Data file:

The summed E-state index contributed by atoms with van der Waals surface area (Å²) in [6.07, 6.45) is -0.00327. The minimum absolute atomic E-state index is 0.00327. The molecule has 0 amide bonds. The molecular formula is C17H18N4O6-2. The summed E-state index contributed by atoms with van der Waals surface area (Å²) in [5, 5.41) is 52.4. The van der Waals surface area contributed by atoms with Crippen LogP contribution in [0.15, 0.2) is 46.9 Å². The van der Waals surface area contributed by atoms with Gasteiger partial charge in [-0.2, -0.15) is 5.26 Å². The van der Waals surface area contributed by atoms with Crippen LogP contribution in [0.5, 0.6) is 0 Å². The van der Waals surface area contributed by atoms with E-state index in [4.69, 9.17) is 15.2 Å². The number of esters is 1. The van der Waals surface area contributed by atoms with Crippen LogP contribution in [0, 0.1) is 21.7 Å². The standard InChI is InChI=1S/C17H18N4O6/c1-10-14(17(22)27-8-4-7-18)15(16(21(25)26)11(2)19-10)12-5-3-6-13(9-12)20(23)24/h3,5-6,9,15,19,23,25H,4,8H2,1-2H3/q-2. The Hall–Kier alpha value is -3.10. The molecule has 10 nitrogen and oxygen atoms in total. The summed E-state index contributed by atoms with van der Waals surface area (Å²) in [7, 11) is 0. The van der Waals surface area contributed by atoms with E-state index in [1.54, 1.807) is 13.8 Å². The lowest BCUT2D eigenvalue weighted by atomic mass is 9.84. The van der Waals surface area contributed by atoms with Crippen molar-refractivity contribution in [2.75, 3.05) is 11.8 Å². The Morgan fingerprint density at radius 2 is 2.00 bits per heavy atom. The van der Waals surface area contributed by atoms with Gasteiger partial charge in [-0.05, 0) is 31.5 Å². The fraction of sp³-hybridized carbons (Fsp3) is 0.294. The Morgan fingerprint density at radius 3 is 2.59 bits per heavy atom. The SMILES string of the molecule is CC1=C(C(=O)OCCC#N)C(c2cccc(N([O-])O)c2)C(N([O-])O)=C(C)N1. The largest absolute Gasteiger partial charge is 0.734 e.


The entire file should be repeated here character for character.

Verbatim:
The summed E-state index contributed by atoms with van der Waals surface area (Å²) in [6.07, 6.45) is -0.00327. The minimum absolute atomic E-state index is 0.00327. The molecule has 0 amide bonds. The molecular formula is C17H18N4O6-2. The summed E-state index contributed by atoms with van der Waals surface area (Å²) in [5, 5.41) is 52.4. The van der Waals surface area contributed by atoms with Crippen LogP contribution in [0.15, 0.2) is 46.9 Å². The van der Waals surface area contributed by atoms with Gasteiger partial charge in [-0.2, -0.15) is 5.26 Å². The van der Waals surface area contributed by atoms with Crippen LogP contribution in [0.5, 0.6) is 0 Å². The van der Waals surface area contributed by atoms with E-state index in [4.69, 9.17) is 15.2 Å². The number of esters is 1. The van der Waals surface area contributed by atoms with Crippen LogP contribution in [0, 0.1) is 21.7 Å². The standard InChI is InChI=1S/C17H18N4O6/c1-10-14(17(22)27-8-4-7-18)15(16(21(25)26)11(2)19-10)12-5-3-6-13(9-12)20(23)24/h3,5-6,9,15,19,23,25H,4,8H2,1-2H3/q-2. The Hall–Kier alpha value is -3.10. The molecule has 10 nitrogen and oxygen atoms in total. The summed E-state index contributed by atoms with van der Waals surface area (Å²) in [7, 11) is 0. The van der Waals surface area contributed by atoms with E-state index in [1.54, 1.807) is 13.8 Å². The lowest BCUT2D eigenvalue weighted by atomic mass is 9.84. The van der Waals surface area contributed by atoms with Crippen molar-refractivity contribution in [2.75, 3.05) is 11.8 Å². The Morgan fingerprint density at radius 2 is 2.00 bits per heavy atom. The van der Waals surface area contributed by atoms with Gasteiger partial charge in [-0.05, 0) is 31.5 Å². The fraction of sp³-hybridized carbons (Fsp3) is 0.294. The Morgan fingerprint density at radius 3 is 2.59 bits per heavy atom. The SMILES string of the molecule is CC1=C(C(=O)OCCC#N)C(c2cccc(N([O-])O)c2)C(N([O-])O)=C(C)N1. The largest absolute Gasteiger partial charge is 0.734 e.